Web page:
What advice do you have for new travel bloggers who are trying to get their first big break?dtravelsroundheader

It does not come over night. It takes a lot of time to build up an audience, to make those connections. You have to do it because you simply love to write and love to travel, not because you just want free trips places. If you go in with that attitude – that free is what you are after and you are owed free things because you write – you will not get far. Always be kind. Network. Get your name out there with guest posts on other blogs, try your hand at freelancing for publications. The more you get into the mix, the better chances you will have at growing your own blog.

Tell us about some of the freelancing work you have done in addition to your blogging. How did you get started as a freelancer and how do you balance the workload?

I have done a lot of freelance work over the years. I have been in the journalism world for a long time. I started writing at a local paper in high school and then went to college to write for the paper there. During that time, I decided I wanted a career in PR, which is very writing-heavy, and from there, I started getting more work published. The more I realized I wanted to actually write for a living, I began to reach out to publications and websites and tell them about my experience, send them links to some of my writing and ask about work. I’ve had long-term gigs with CheapOair, OneTravel, Viator and others, and have written for The Huffington Post, local Vegas publications and Mandarin Oriental’s international magazine. When I returned from my long-term travel, I was lucky enough to land a part-time job as the director of communications for a restaurant group. I was working 20 or so hours a week in that position, and then writing the rest of the time.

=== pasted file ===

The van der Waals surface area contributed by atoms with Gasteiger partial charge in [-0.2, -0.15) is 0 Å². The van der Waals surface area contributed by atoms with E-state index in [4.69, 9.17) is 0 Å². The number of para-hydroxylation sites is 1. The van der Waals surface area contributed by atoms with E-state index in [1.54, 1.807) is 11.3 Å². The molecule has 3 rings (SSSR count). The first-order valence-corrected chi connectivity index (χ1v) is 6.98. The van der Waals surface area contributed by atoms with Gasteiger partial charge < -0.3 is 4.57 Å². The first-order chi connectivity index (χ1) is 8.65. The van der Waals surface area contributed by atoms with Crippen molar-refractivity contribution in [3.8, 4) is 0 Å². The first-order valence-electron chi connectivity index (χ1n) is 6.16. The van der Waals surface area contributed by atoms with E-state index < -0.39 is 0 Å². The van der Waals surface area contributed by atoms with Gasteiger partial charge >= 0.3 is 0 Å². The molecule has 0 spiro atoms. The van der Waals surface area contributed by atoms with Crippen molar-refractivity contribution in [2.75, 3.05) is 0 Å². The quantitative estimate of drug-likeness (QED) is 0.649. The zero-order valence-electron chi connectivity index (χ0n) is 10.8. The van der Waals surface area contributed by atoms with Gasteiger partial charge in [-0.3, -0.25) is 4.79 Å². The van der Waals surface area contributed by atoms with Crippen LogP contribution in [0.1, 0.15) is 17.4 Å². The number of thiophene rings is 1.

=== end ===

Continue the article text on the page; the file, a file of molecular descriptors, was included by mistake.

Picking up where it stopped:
Diana Edelman is a travel writer and expat currently residing in Chiang Mai, Thailand. In 2010 she quit her job in PR to go on a solo backpacking adventure and tackle her 30-Life-Crisis. After seven months abroad, journeying throughout Europe and Africa, she returned to America and relocated to Las Vegas. Following a year-long stint back in PR, she once again quit her job to follow her dreams; this time her journey took her to the elephants and Elephant Nature Park where she is involved with raising awareness about responsible elephant tourism. Recently, Diana was named a finalist in the Destinology Travel Bloggy Awards for travel writing. She was a regular contributor to Viator and recently served as the Las Vegas contributor for OneTravel.com and CheapOair.com. Her work has appeared in print and online, including The Huffington Post, Matador Network, Travel + Escape, Vegas Seven, World Nomads and more.

Interview conducted in September, 2013 by Kristin Mock.